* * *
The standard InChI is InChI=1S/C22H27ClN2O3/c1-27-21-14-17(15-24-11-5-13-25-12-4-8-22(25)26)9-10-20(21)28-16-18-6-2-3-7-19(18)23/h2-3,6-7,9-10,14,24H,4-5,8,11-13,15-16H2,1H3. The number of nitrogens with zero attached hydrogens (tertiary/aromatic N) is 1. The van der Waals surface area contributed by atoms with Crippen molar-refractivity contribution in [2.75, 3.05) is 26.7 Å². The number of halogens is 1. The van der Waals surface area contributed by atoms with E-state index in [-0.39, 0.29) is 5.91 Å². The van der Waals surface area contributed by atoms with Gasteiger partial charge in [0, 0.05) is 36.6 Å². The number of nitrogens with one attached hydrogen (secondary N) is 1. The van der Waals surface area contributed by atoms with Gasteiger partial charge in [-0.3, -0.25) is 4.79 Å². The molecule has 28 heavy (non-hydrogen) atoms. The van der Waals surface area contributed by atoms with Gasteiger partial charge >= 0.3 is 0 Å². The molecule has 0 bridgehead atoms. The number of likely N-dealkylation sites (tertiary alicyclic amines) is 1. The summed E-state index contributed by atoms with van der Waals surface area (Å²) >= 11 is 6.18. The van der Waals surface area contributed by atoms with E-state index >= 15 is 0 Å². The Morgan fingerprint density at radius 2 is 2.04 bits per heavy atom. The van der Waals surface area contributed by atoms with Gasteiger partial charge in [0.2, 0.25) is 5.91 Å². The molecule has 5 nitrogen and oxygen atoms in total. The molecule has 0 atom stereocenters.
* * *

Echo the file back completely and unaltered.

The standard InChI is InChI=1S/C22H27ClN2O3/c1-27-21-14-17(15-24-11-5-13-25-12-4-8-22(25)26)9-10-20(21)28-16-18-6-2-3-7-19(18)23/h2-3,6-7,9-10,14,24H,4-5,8,11-13,15-16H2,1H3. The number of nitrogens with zero attached hydrogens (tertiary/aromatic N) is 1. The van der Waals surface area contributed by atoms with Crippen molar-refractivity contribution in [2.75, 3.05) is 26.7 Å². The number of halogens is 1. The van der Waals surface area contributed by atoms with E-state index in [-0.39, 0.29) is 5.91 Å². The van der Waals surface area contributed by atoms with Gasteiger partial charge in [0, 0.05) is 36.6 Å². The number of nitrogens with one attached hydrogen (secondary N) is 1. The van der Waals surface area contributed by atoms with Gasteiger partial charge in [-0.3, -0.25) is 4.79 Å². The molecule has 28 heavy (non-hydrogen) atoms. The van der Waals surface area contributed by atoms with Gasteiger partial charge >= 0.3 is 0 Å². The molecule has 0 bridgehead atoms. The number of likely N-dealkylation sites (tertiary alicyclic amines) is 1. The summed E-state index contributed by atoms with van der Waals surface area (Å²) >= 11 is 6.18. The van der Waals surface area contributed by atoms with E-state index >= 15 is 0 Å². The Morgan fingerprint density at radius 2 is 2.04 bits per heavy atom. The van der Waals surface area contributed by atoms with Gasteiger partial charge in [0.2, 0.25) is 5.91 Å². The molecule has 5 nitrogen and oxygen atoms in total. The molecule has 0 atom stereocenters.